static text doesn’t really do anything for UI labels they’re always static text
but it’s a default tree on that value so this is all this is all up to stuff this
is all what we’d expect visit this site let’s take a look at this visit this
site labeled visit this site traits button in links so here we have an
accessibility violation you would not expect the traits of button and link to
be on the same control what you really want is just to have the treat of link
on this control so what’s going to happen is a link in iOS I think is
pretty well defined as anything that you click on and that’s going to take you
out of the context of your current running application that’s a that’s a
very important bit of information to communicate to a voiceover user that
the application is going to change context and take them out of the current
thing right because it’s not like desktop where if you click it you can
open up a new window and you’re still in the same context in mobile when you
click on a link a completely new application opens
and that’s really important information to share and the fact that it’s a button
in this case is redundant right a link is a special type of button and so when
voice over announces this what it’s going to say is visit this site button
link right we don’t need the announcement of button you just need the
announcement and so those two traits you should just never use those two traits
together anytime you want to say button and link you always just want to save it
and so down here notice that we have this other bit of information trades
link so that button successful and have used the accessibility inspector to
identify that okay so now let’s point out another cool feature of the
accessibility inspector and that is the ability to run audits we can do
automated accessibility analysis so we bring up the page that we want we’re
already connected to the simulator and we can run an audit on this and so this
is cool it helps you identify things but I will warn you that actually I think
pretty much all of these announcements are false positives in this case so take
the take the violations that you see with the grain of salt but let’s do
let’s confirm that right so so when we when we change this notice that the the
audit thing that we have here is dynamic font sizes are unsupported right so it’s
claiming that dynamic font sizes are not supported and notice when we go over
here we scan this let’s update our our font sizes and so when we go here notice
that our font size is over here our font sizes are actually updating everything
is working the way we would expect in terms of dynamic font sizing so the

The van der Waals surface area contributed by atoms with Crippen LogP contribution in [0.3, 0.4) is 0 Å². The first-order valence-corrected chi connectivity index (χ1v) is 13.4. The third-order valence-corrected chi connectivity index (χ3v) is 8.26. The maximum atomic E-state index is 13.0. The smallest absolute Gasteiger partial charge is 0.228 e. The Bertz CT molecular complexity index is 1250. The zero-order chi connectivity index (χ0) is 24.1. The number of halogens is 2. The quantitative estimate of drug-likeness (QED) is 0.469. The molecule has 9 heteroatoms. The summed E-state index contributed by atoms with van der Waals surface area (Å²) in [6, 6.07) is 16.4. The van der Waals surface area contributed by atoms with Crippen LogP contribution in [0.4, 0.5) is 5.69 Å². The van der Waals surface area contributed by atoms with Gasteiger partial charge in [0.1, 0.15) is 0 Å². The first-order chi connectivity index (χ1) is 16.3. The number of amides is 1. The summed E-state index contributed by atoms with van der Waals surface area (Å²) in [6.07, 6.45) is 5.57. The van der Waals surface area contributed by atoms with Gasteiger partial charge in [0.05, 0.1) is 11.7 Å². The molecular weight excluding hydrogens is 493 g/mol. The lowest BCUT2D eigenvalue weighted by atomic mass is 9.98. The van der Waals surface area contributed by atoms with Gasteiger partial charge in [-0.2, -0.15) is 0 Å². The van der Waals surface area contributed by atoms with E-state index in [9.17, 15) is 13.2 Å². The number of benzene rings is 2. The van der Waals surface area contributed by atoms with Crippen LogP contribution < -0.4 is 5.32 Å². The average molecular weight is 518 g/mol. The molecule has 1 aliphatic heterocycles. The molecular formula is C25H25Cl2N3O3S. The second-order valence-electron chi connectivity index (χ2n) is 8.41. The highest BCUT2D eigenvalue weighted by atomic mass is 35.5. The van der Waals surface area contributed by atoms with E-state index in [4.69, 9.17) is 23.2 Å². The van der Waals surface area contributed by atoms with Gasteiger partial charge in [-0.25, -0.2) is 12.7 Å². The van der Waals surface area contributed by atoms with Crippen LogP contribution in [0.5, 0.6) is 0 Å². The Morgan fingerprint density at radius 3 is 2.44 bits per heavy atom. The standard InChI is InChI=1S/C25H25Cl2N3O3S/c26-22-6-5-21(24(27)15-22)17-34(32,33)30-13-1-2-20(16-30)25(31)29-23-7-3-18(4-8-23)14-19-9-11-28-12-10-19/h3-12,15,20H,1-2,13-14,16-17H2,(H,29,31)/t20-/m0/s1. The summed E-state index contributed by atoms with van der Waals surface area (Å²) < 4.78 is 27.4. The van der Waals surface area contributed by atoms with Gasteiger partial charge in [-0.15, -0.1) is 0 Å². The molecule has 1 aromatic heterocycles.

audit to is cool is a good tool to use but you’ve got to take it
output with a grain of salt and make sure that you actually do that
confirmation that is actually that those are actually issues right and actually
one of the things that tools that I develop is is automated tools that do
the same things that do not have these false positives and you should
absolutely look into a test for iOS but we are talking about the accessibility
inspector and I think that’s pretty much all I had to share about it I mean it’s
a cool tool you can use it to test a lot of things I mean even just the fact that
you can test this dynamic type thing and control it in here without having to go
and change the device on iOS it’s always been frustrating for me to test iOS
dynamic type and all of these other accessibility issues that you can that
you can spot just by using this information and the fact that again it’s
all confined within the realms of a simulator and you can run this against a
device if you have a device connected you can’t absolutely run it and connect
it to your device which is cool but I think it’s real valuable to a developer
when you have somebody on your user experience side you saying hey there is
an accessibility issue on this control you can come in and see the
accessibility properties of those controls and see why it is behaving the
way it’s behaving because for a developer I think the why part of that
equation is the most important part of that equation that is the information
went to the accessibility inspector and so that is all I have today be sure to
check out my other videos this is the actually the first one in the iOS line
but I have a couple of Android videos done and there will be more iOS and
Android videos to come we’re on about a video every other week pace right now so
thank you for listening and have a good day

4 thoughts on “Accessibility Inspector Tutorial for iOS Native Mobile Apps

  1. It would be valuable to also mention the ability to check the focus order by using the left/right chevrons to navigate the accessibility tree the way VoiceOver does and the way a user might using left/right swipes with VoiceOver on. I have found inconsistencies in the focus order VoiceOver has vs. my former experience on web accessibility where document order is the focus order.

  2. Thanks for the tutorial, Chris! I had given up on the Accessibility Inspector after it kept crashing when I tried to use it with an app on the device. It's much better on the simulator.

  3. Do you know any way (either with the Accessibility Inspector or another tool or method) to inspect and/or navigate the keyboard tab order of a mobile app? The keyboard tab order only includes elements that a user would interact with, such as links, buttons, form fields and controls. I'm testing apps (both native and embedded web views) by using a Bluetooth keyboard (Logitech K480) paired with an iPhone 6 (iOS 11.1.1) and can't find a way to check keyboard tab order. I'm not sure if it's possible.